Maybe it’s all of those things, or one of them, or something completely different.
Once you know the recipe that makes up what is, in your mind, the best possible story, then you technically have all the ingredients you need to write it. You have at least a pretty good idea of how you want certain characters to act and how you want to present the world those characters live in and what you want to happen to those characters.
Something else that often happens when someone reads a story they like is that they find themselves thinking about it long after it’s over. And what they sometimes start to do is imagine how things could have played out differently in that story that would have, in their opinion, made it even better.
Maybe you would have killed off the character the author saved because you think it would have made more of a statement. Maybe you would have added in a second twist that threw off the reader even more. Maybe you would have changed the ending altogether.
Guess what the best part about being a writer is? You can take the framework of any story you read, fill it in with any characters and plot lines and conflicts and other elements you want and make it totally your own. The stories we read should inspire us to create our own stories. You may have loved that story, but you can go off into your own little world and write something that fits your desires perfectly.
In one of my favorite books, I always find myself wishing we could see more of a certain flashback to a point in one of the characters’ lives. Though I understand why expanding that storyline wouldn’t have worked for that particular book, I found myself unable to stop thinking about it. “What if …?”
And so I started writing a story about something similar, inspired by the “missing” pieces of one of my favorite stories written by someone else. I did lose interest in it and end up abandoning it. But it was fun to work on, and would end up inspiring another story later on that turned into a book and … yeah, it’s a cycle. A pretty amazing one.
The point of modeling your stories after your favorites isn’t to copy other people or do what has already been done. It’s to light the spark of inspiration behind you. I’m not going to write a close replica of my favorite book because that book already exists. Those characters already exist. It’s already a story of its own.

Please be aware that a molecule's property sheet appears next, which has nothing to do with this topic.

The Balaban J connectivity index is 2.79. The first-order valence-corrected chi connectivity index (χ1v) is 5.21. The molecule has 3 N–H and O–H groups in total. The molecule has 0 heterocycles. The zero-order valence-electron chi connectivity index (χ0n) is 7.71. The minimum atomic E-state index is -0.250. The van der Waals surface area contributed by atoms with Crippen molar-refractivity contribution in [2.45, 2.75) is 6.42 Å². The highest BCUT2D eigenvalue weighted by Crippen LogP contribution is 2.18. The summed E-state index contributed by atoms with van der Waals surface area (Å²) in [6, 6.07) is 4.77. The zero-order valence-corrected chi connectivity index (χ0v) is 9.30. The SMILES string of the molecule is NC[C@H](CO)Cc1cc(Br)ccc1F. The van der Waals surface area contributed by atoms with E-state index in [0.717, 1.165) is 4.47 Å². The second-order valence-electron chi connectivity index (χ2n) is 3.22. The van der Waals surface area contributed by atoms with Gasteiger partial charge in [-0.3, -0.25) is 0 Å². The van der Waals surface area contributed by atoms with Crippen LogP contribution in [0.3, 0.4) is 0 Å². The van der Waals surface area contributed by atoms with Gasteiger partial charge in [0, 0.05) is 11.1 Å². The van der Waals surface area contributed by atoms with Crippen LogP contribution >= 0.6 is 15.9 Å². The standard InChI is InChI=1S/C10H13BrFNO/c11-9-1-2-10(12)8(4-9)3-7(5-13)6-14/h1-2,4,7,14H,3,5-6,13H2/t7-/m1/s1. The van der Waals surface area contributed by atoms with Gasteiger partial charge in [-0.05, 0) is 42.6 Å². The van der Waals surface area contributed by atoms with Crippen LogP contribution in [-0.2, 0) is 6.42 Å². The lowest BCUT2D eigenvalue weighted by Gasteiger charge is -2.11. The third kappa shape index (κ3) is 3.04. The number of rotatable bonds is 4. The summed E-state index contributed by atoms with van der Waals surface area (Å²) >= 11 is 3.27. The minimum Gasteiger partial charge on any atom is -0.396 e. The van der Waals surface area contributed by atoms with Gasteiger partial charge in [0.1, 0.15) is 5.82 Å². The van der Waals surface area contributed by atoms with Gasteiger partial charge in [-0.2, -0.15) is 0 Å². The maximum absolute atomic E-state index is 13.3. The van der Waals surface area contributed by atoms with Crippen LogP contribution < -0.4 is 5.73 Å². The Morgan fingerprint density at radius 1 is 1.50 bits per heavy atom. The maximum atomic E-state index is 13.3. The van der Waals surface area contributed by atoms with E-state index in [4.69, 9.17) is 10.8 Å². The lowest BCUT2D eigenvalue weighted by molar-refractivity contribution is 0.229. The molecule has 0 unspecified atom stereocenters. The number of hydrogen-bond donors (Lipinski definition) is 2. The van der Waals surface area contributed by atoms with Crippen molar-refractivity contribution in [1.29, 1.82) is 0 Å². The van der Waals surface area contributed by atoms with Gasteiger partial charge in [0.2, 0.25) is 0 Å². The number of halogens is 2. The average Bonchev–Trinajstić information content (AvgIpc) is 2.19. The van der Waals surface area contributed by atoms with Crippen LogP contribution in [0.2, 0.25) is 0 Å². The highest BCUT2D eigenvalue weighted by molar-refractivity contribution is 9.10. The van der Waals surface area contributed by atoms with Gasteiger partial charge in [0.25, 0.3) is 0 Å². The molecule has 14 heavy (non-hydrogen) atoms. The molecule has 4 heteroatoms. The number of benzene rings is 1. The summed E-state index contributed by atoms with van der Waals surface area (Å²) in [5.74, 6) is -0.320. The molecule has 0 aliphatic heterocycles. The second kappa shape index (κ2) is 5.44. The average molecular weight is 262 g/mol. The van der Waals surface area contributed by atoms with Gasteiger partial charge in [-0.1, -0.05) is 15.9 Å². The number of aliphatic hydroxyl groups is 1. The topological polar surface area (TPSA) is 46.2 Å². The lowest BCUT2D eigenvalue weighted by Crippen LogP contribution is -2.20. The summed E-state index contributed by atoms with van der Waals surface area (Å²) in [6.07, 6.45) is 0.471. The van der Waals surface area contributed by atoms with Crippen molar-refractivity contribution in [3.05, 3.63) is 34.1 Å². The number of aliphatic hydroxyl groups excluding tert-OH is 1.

But you can take the things about someone else’s book that stirred something up inside you and apply those things to your own stories. It is its own strange form of learning. By seeing how other people do it, you come to understand why they did it the way they did. And you seek to accomplish similar goals in your own work.
I don’t have time to read my favorite book at this moment. But it is almost always on my mind. It is always fueling my creativity and reminding me that I am capable of writing books other people someday won’t be able to forget about. We all are, in our own way. We just have to gather up the courage we need to tell stories that excite and terrify and inspire and depress us.
You know how you want a certain story to affect you because you have already been affected by a story. You understand the impact you want it to have on people who might read it one day. You know the kinds of messages you want to send. You know the story in your heart that needs pages to live on.
So write it. Don’t be afraid, don’t overthink it, don’t worry about how “good” or “bad” it is, or how “marketable” it is. Not yet. Just focus on the story that’s calling to you, and breathe life into it.
Don’t wait. Do it now, while it’s on your mind. I believe in you.
Meg is the creator of Novelty Revisions, dedicated to helping writers put their ideas into words. She is a staff writer with The Cheat Sheet, a freelance editor and writer, and a 10-time NaNoWriMo winner. Follow Meg on Twitter for tweets about writing, food and nerdy things.